After deciding on three main components, I needed a good power meter. It had to be independently powered, capable of 0 – 300V measurement and it had to have a good resolution in 0-5A current range.
And believe me when I say, it was hard to find one that would roughly fit the purpose. I bought several devices. Some were not sensitive enough; some didn’t work on independent power source and some had an extremely bad LCD visibility angle. Finally, I settled for one that was a good compromise that suited my purpose: 6 in 1 Combo Voltmeter Peacefair: PZEM-018, that can be found on eBay or AliExpress for 7 – 10€

Peacefair: PZEM-018
Peacefair: PZEM-018

This power meter, same as most of others, uses the voltage it measures as a mean to power itself.
That is not something that works for me because it has input range from 80 – 300V. Under 70V it turns off. For that reason, I had to do some modification. I opened the instrument and disconnected its inbuilt power supply of 5V by removing its rectifier diode. Instead, I soldered  1117-5V LDO, since my main power supply for whole VIT is 12V. This way, power meter was independently powered by external power supply. That enabled it to measure full range from 0 – 300V without shutting off.

After settling for the fourth major component, I could now come closer to my final design. To give you some perspective, this is how I planned the positioning of internal components inside of device:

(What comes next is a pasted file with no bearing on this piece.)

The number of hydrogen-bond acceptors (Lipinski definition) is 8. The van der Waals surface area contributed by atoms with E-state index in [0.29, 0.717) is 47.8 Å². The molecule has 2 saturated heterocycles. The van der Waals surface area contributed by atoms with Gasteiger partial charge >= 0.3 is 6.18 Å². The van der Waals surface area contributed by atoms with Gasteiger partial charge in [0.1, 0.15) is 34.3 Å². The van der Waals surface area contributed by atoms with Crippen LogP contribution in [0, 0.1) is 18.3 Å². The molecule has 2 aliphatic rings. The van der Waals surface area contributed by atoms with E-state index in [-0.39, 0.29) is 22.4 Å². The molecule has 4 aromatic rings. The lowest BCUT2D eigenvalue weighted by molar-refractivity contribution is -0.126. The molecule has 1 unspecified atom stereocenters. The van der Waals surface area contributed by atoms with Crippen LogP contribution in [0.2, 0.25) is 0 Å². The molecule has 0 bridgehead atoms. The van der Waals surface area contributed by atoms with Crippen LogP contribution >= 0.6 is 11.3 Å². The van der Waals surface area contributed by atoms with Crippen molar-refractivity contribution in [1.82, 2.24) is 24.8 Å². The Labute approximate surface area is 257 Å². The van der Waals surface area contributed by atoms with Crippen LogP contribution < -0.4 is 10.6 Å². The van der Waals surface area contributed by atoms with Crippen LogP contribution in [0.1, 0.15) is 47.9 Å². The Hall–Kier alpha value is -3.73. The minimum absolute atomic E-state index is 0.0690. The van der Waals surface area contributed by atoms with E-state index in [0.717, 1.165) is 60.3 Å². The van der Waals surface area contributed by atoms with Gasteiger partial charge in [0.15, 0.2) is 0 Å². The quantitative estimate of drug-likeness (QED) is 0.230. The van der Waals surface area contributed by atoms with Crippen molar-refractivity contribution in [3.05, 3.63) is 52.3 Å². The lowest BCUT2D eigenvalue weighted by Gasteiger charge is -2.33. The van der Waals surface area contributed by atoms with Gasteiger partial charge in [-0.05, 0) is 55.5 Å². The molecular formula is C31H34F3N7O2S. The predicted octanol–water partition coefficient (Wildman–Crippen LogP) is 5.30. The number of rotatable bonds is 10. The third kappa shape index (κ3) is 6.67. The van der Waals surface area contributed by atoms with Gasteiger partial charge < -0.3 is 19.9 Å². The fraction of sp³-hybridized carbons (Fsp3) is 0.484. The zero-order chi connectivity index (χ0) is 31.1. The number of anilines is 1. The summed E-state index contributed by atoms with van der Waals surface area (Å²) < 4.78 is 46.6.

How I planned dimensions and clearance of the components:

Relay Control

Next in line was finding a solution for relay control and connection to the Arduino controller.

As I mentioned before, I am not very skilled in designing PCB-s and currently don’t really have any time to invest in learning it. That is where products from AliExpress come to rescue.
I bought a 12V-four channel Arduino relay board for 2.5€ total. The most important thing was a complete solution with easy Arduino connectivity, optocoupler protection and flexible configuration.

For 2.5€ in total you can’t expect to get some high-quality relays. And since I need this device to be quite reliable, I decided to buy some quality relays from Panasonic.

Arduino Relay Board
Arduino Relay Board

Panasonic relays were physically bigger than original ones, so I needed to be creative. Original relays were de-soldered and Panasonic relays were soldered from the bottom side which had more than enough space.